It’s the energizer bunny of local water initiatives: The Coquina Coast Seawater Desalination project—a Palm Coast-led plan to build a desalination plant for close to half a billion dollars. Palm Coast launched the initiative in 2008 with more than a dozen local government partners, including Flagler County, Bunnell, Flagler Beach, St. Johns County and others. Partners dropped out one by one due to budget constraints and other uncertainties about the project. Yet Palm Coast continues to champion the project as its only alternative water source for the future.
Palm Coast’s desalination consultant presented the project’s latest status at a quarterly gathering of Flagler County’s elected officials Monday evening, with representatives from Bunnell, Flagler Beach, Beverly Beach, Marineland, Palm Coast and the county commission arraigned horseshoe-style in the county’s Emergency Operations Center’s large meeting room. The presentation, a reminder to the elected that Palm Coast intends literally to carry the water for regional desalination, drew polite interest and a few questions, but nothing to suggest that local governments are anywhere near rejoining the project.
Lack of interest was underscored this morning when the desalination consortium–or what’s left of it–met, this time by phone conference rather than physically (it normally meets at the Palm Coast Community Center on Palm Coast Parkway, and is scheduling future meetings there). “Interestingly enough, there is none of the former cooperators, participants or ex-officios on the line,” Richard Adams, Palm Coast’s utilities director and chairman of the consortium, said this morning, in reference to former participants, some of whom had said they’d be interested in monitoring the consortium’s progress and possibly rejoin later. There was virtually no public participation in the meeting.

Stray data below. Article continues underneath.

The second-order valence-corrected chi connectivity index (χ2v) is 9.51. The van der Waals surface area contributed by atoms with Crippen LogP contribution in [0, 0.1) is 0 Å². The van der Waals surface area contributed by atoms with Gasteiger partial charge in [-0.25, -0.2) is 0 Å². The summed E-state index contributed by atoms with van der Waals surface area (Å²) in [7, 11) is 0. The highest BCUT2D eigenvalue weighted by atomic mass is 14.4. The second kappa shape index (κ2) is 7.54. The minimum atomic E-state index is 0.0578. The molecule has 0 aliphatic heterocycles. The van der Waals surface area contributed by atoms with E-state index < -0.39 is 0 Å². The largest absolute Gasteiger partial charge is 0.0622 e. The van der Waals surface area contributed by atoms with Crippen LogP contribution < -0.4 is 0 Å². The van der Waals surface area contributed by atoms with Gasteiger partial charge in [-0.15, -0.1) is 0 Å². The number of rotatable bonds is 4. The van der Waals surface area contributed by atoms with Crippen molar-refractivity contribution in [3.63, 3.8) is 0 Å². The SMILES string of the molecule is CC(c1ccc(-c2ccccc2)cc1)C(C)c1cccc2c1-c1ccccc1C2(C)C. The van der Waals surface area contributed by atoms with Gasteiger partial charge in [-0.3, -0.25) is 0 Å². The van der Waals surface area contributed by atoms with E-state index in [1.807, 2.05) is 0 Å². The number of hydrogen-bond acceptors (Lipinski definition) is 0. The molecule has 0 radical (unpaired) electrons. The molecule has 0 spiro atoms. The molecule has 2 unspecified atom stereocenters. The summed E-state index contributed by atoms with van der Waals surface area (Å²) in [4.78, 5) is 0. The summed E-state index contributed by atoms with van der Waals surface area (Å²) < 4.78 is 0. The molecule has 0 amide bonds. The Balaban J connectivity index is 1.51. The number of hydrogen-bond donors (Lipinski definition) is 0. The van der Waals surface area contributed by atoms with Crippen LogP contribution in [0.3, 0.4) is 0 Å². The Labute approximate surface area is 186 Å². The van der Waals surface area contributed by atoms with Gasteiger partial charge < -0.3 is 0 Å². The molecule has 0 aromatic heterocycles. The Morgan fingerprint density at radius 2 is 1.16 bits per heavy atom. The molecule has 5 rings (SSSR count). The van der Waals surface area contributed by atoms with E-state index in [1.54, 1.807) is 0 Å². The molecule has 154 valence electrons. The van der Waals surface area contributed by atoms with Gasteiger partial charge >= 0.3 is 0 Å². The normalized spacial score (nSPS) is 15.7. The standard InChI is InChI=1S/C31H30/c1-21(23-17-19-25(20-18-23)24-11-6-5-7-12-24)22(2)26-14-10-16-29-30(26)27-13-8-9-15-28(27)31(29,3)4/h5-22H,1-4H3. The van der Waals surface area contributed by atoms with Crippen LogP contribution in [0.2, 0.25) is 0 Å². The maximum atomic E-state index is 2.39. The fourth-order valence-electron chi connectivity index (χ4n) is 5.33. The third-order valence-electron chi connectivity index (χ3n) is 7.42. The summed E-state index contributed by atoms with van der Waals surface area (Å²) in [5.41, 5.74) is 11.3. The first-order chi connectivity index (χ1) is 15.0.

That meeting laid out the project’s current phase, at a cost of $1.8 million, that includes holding quarterly meetings, disseminating public information, maintaining the project’s web site, investigating ways to pay for future phases, more precisely defining future water need requirements and several other preliminary works. (See a complete list of what’s included in that phase here.)
In a budget presentation Monday to the Palm Coast City Council, City Manager Jim Landon submitted a plan that includes spending $6.25 million over the next five years on the desalination project. The money would be drawn from the city’s utility fund, with costs borne by Palm Coast water rate-payers. Palm Coast is also the administrator of the whole project: governments still involved pay their membership cost to the city, which in turn pays Malcolm Pirnie, the consulting firm and, for now, leading contractor in the desalination project.
An enduring criticism against desalination locally is its effects on conservation. The desalination plant is strongly backed by the St. Johns River Water Management District (which is also providing several million dollars for the project) not merely because it provides an alternative water source, but because it would blunt arguments against unsustainable growth. For Palm Coast, major development can’t go forward unless water sources are assured–and the management district signs off on those water sources. Palm Coast’s claim that desalination is the only alternative may be true in so far as additional sources of water are concerned. But conservation, too, is an alternative. Desalination proponents haven’t made that factor part of their overall vision as it undermines their core argument for going forward with desalination now.